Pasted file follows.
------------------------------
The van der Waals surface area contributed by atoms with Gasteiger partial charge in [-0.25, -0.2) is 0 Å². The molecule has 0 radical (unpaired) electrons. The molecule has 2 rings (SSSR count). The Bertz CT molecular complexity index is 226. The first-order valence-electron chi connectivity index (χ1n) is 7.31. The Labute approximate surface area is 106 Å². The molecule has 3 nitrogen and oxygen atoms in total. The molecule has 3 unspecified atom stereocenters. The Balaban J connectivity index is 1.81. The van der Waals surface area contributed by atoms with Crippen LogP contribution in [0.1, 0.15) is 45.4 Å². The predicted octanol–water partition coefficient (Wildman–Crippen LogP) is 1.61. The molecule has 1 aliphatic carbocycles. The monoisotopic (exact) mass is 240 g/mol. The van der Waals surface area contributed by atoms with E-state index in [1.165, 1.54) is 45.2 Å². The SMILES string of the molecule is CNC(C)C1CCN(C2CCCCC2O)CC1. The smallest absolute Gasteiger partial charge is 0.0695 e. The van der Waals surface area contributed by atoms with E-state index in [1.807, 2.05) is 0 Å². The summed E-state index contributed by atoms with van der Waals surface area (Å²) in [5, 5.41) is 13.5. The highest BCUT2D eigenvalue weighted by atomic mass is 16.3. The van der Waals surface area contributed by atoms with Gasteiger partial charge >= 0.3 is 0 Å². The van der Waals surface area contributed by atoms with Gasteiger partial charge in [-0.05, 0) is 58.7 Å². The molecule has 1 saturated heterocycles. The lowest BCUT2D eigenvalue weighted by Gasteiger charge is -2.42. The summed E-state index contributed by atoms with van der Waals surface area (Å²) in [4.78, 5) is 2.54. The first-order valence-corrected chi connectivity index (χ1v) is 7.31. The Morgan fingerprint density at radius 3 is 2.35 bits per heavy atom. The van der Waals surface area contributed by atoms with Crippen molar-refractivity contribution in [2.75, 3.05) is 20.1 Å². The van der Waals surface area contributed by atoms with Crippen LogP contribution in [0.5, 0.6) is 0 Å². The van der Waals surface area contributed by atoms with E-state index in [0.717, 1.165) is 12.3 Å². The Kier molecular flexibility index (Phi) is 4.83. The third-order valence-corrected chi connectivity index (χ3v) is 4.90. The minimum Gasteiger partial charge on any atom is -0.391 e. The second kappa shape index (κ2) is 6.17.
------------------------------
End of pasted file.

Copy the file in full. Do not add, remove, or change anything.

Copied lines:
The van der Waals surface area contributed by atoms with Gasteiger partial charge in [-0.25, -0.2) is 0 Å². The molecule has 0 radical (unpaired) electrons. The molecule has 2 rings (SSSR count). The Bertz CT molecular complexity index is 226. The first-order valence-electron chi connectivity index (χ1n) is 7.31. The Labute approximate surface area is 106 Å². The molecule has 3 nitrogen and oxygen atoms in total. The molecule has 3 unspecified atom stereocenters. The Balaban J connectivity index is 1.81. The van der Waals surface area contributed by atoms with Crippen LogP contribution in [0.1, 0.15) is 45.4 Å². The predicted octanol–water partition coefficient (Wildman–Crippen LogP) is 1.61. The molecule has 1 aliphatic carbocycles. The monoisotopic (exact) mass is 240 g/mol. The van der Waals surface area contributed by atoms with E-state index in [1.165, 1.54) is 45.2 Å². The SMILES string of the molecule is CNC(C)C1CCN(C2CCCCC2O)CC1. The smallest absolute Gasteiger partial charge is 0.0695 e. The van der Waals surface area contributed by atoms with E-state index in [1.807, 2.05) is 0 Å². The summed E-state index contributed by atoms with van der Waals surface area (Å²) in [5, 5.41) is 13.5. The highest BCUT2D eigenvalue weighted by atomic mass is 16.3. The van der Waals surface area contributed by atoms with Gasteiger partial charge >= 0.3 is 0 Å². The van der Waals surface area contributed by atoms with Gasteiger partial charge in [-0.05, 0) is 58.7 Å². The molecule has 1 saturated heterocycles. The lowest BCUT2D eigenvalue weighted by Gasteiger charge is -2.42. The summed E-state index contributed by atoms with van der Waals surface area (Å²) in [4.78, 5) is 2.54. The first-order valence-corrected chi connectivity index (χ1v) is 7.31. The Morgan fingerprint density at radius 3 is 2.35 bits per heavy atom. The van der Waals surface area contributed by atoms with Crippen molar-refractivity contribution in [2.75, 3.05) is 20.1 Å². The van der Waals surface area contributed by atoms with Crippen LogP contribution in [0.5, 0.6) is 0 Å². The van der Waals surface area contributed by atoms with E-state index in [0.717, 1.165) is 12.3 Å². The Kier molecular flexibility index (Phi) is 4.83. The third-order valence-corrected chi connectivity index (χ3v) is 4.90. The minimum Gasteiger partial charge on any atom is -0.391 e. The second kappa shape index (κ2) is 6.17.